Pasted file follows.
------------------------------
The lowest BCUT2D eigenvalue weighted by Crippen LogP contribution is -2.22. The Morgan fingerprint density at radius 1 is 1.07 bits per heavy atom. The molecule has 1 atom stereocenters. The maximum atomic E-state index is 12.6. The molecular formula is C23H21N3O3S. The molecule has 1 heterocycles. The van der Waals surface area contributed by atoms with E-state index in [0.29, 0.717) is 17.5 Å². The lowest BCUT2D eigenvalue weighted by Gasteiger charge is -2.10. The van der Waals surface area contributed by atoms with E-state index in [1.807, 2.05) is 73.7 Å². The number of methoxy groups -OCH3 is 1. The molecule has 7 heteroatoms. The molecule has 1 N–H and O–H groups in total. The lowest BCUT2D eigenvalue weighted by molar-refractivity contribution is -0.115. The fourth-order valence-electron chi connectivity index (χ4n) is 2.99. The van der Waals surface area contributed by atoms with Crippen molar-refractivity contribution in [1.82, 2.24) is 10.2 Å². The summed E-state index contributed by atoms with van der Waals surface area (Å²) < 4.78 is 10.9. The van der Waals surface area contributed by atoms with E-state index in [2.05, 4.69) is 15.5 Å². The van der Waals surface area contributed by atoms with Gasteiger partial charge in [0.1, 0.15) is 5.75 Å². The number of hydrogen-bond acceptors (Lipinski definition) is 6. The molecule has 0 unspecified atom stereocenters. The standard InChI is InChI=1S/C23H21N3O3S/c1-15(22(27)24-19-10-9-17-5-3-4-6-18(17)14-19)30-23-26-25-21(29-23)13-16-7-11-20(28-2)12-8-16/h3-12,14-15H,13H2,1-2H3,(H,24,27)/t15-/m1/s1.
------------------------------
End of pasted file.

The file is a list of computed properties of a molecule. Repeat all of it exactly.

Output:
The lowest BCUT2D eigenvalue weighted by Crippen LogP contribution is -2.22. The Morgan fingerprint density at radius 1 is 1.07 bits per heavy atom. The molecule has 1 atom stereocenters. The maximum atomic E-state index is 12.6. The molecular formula is C23H21N3O3S. The molecule has 1 heterocycles. The van der Waals surface area contributed by atoms with E-state index in [0.29, 0.717) is 17.5 Å². The lowest BCUT2D eigenvalue weighted by Gasteiger charge is -2.10. The van der Waals surface area contributed by atoms with E-state index in [1.807, 2.05) is 73.7 Å². The number of methoxy groups -OCH3 is 1. The molecule has 7 heteroatoms. The molecule has 1 N–H and O–H groups in total. The lowest BCUT2D eigenvalue weighted by molar-refractivity contribution is -0.115. The fourth-order valence-electron chi connectivity index (χ4n) is 2.99. The van der Waals surface area contributed by atoms with Crippen molar-refractivity contribution in [1.82, 2.24) is 10.2 Å². The summed E-state index contributed by atoms with van der Waals surface area (Å²) < 4.78 is 10.9. The van der Waals surface area contributed by atoms with E-state index in [2.05, 4.69) is 15.5 Å². The van der Waals surface area contributed by atoms with Gasteiger partial charge in [0.1, 0.15) is 5.75 Å². The number of hydrogen-bond acceptors (Lipinski definition) is 6. The molecule has 0 unspecified atom stereocenters. The standard InChI is InChI=1S/C23H21N3O3S/c1-15(22(27)24-19-10-9-17-5-3-4-6-18(17)14-19)30-23-26-25-21(29-23)13-16-7-11-20(28-2)12-8-16/h3-12,14-15H,13H2,1-2H3,(H,24,27)/t15-/m1/s1.